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Paul Aertker, author

Children/Young Adult; General Fiction (including literary and historical); (Market)

2018 SCBWI Spark Honor WINNER

"A bittersweet story of ... eternal optimism." --Publisher's Weekly (BookLife) "A deeply moving story that belongs on any juvenile bookshelf." --Foreword Reviews
Friendship, perseverance, and the power of belief shine in this novel about a girl trying to stay connected to her late mother. "A reminder that inclusiveness and kindness can always defeat fear." --Kirkus Reviews 

While living in Paris, Ellie Kerr's mom penned a series of children's stories, yet sadly died before they could be published. Once Ellie and her father return to the US, the twelve-year-old decides to finish what her mother could not. When Ellie is mysteriously blocked by a password on her mother's computer, she becomes determined to find the truth -- even though four failed attempts will destroy the computer's data, including her mom's stories! Ellie's father thinks that the code is unbreakable, but Ellie believes that her mother might have left a posthumous message in the new password. With the help of friends, Ellie tries to crack the code, publish the books, and ultimately honor her mother.

Plot/Idea: 7 out of 10
Originality: 6 out of 10
Prose: 7 out of 10
Character/Execution: 7 out of 10
Overall: 6.75 out of 10


Plot: Aertker delivers a tender and moving novel about the days leading up to, and following, a loved one’s death. The story evenly transitions between events in the present day and the painful recent past, while Aertker emphasizes the power of stories that are left behind after death.

Prose: The author’s prose is warmly suited to a middle-grade audience, with relatable and vulnerable first-person narration, authentic dialogue, and apt descriptions

Originality: Stories of youth grappling with the death of a parent aren’t unique, but Aertker takes a fresh approach to exploring one girl’s search for meaning through grief.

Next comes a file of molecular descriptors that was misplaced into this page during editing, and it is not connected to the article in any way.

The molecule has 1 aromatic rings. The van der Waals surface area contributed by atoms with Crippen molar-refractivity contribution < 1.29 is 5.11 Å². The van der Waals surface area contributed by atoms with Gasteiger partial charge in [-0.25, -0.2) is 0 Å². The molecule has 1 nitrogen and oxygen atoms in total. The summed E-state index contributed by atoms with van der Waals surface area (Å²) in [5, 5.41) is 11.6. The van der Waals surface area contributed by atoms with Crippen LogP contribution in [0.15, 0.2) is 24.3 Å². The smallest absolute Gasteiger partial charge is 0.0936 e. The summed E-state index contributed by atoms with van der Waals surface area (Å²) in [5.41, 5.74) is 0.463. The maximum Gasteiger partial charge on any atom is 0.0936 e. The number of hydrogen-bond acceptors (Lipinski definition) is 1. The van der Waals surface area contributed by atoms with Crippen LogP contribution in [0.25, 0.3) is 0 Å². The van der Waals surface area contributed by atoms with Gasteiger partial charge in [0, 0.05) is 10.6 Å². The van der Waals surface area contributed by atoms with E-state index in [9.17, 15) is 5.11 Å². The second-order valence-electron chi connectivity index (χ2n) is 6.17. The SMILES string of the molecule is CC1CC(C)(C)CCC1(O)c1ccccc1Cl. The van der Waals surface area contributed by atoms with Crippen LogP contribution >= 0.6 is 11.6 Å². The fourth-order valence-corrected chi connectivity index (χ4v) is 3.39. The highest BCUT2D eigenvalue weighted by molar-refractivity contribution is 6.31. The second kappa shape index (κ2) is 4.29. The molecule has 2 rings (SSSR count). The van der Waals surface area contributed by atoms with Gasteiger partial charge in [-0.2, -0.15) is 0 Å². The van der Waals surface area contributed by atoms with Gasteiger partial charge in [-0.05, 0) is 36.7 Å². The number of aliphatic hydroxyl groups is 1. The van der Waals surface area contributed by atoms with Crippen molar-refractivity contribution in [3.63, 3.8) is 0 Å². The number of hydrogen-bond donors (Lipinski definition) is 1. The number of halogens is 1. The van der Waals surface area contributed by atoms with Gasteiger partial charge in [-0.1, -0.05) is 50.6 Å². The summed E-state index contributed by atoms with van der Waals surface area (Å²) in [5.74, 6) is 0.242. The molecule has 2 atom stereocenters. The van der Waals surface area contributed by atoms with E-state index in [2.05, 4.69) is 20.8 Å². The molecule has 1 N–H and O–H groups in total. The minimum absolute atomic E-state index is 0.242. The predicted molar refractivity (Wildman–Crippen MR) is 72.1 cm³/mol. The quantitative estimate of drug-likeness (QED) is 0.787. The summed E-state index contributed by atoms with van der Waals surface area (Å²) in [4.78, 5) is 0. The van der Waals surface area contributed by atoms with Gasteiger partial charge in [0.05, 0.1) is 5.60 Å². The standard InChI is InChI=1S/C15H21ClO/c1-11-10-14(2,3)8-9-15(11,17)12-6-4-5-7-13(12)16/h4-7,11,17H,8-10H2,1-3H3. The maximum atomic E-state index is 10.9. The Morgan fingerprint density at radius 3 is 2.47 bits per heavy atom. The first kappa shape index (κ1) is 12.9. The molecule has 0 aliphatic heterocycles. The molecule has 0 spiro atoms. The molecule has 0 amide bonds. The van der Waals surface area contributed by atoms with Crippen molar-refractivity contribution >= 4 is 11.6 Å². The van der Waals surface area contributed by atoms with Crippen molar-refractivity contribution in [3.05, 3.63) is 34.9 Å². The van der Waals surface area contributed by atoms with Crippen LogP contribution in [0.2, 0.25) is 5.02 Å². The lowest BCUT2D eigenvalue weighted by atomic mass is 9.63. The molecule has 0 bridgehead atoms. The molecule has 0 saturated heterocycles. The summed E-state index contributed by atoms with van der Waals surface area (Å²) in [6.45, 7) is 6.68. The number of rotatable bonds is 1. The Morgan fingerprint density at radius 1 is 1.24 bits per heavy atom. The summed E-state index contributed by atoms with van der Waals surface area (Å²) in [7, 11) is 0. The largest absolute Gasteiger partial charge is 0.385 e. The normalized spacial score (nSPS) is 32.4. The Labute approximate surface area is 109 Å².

Character Development: Aertker creates a sympathetic heroine in Ellie, while meaningfully developing adult characters—most significantly, Ellie’s mother, who comes alive through the sections devoted to her final days with Ellie.

Date Submitted: May 16, 2018

In a bittersweet story about honoring a loved one’s memory, 12-year-old Ellie has returned to the United States with her father after living in Paris. They are both adjusting to a new reality without Ellie’s mother, who died of cancer in France. Ellie knows that there is much of her brave, vivacious mother to be found in the children’s stories she left behind—and that bringing her mother’s writing into the world will provide solace. But Ellie is unable to guess the password that will allow access to her mother’s computer—a password that her mother seems to have changed shortly before her death. Aertker’s narrative transitions between the present day and the family’s time in Paris, including Ellie’s mother’s diagnosis, treatments, and death. Through the expansive, well-conveyed flashbacks, Ellie reflects on her family’s painful ordeal and her vividly portrayed mother’s eternal optimism in the face of her illness. While there are tear-jerking moments, Aertker’s novel doesn’t dwell on the family’s sense of loss, instead focusing on Ellie’s crystallized recollections and life’s steady drumbeat forward. Ages 9–12. (BookLife)


Paul Aertker 
Flying Solo Press (Jun 1, 2018)
Softcover $9.95 (200pp)

Beautiful and emotional, Posthumous is about Ellie, a twelve-year-old girl trying to deal with her mother’s death.

Life in Paris is pretty great for Ellie and her parents. Ellie’s father, Calvert, works for the man who would have been the king of France. Ellie’s mother, Etta, writes travel stories for children, though she has never been published. Then one day Etta complains of bad back pain, and life changes very quickly.

In the first half of the story Ellie describes the process of her mother dying, how Etta tried to stay positive, and of the friends and neighbors who rallied around her family. Tears are guaranteed as the story tracks the family’s enormous grief.

After Etta passes, Ellie and her father move back to the United States. Ellie wants to get her mother’s manuscripts published. She enlists the help of new friends in this endeavor, as well as in making a new home.

The novel is both sad and lovely. Ellie’s reactions to the loss of her mother are authentic, as are her expressed feelings of powerlessness. Her bravery and tenacity when it comes to Etta’s manuscripts serve as a powerful tribute to a daughter’s love. Children who have lost a parent will relate to Ellie and find comfort in sharing her story, but empathy is ensured for all.

Posthumous is about love and hope and finding joy, even through incredible loss. It is a deeply moving story that belongs on any juvenile bookshelf.

Reviewed by Catherine Thureson 
July/August 2018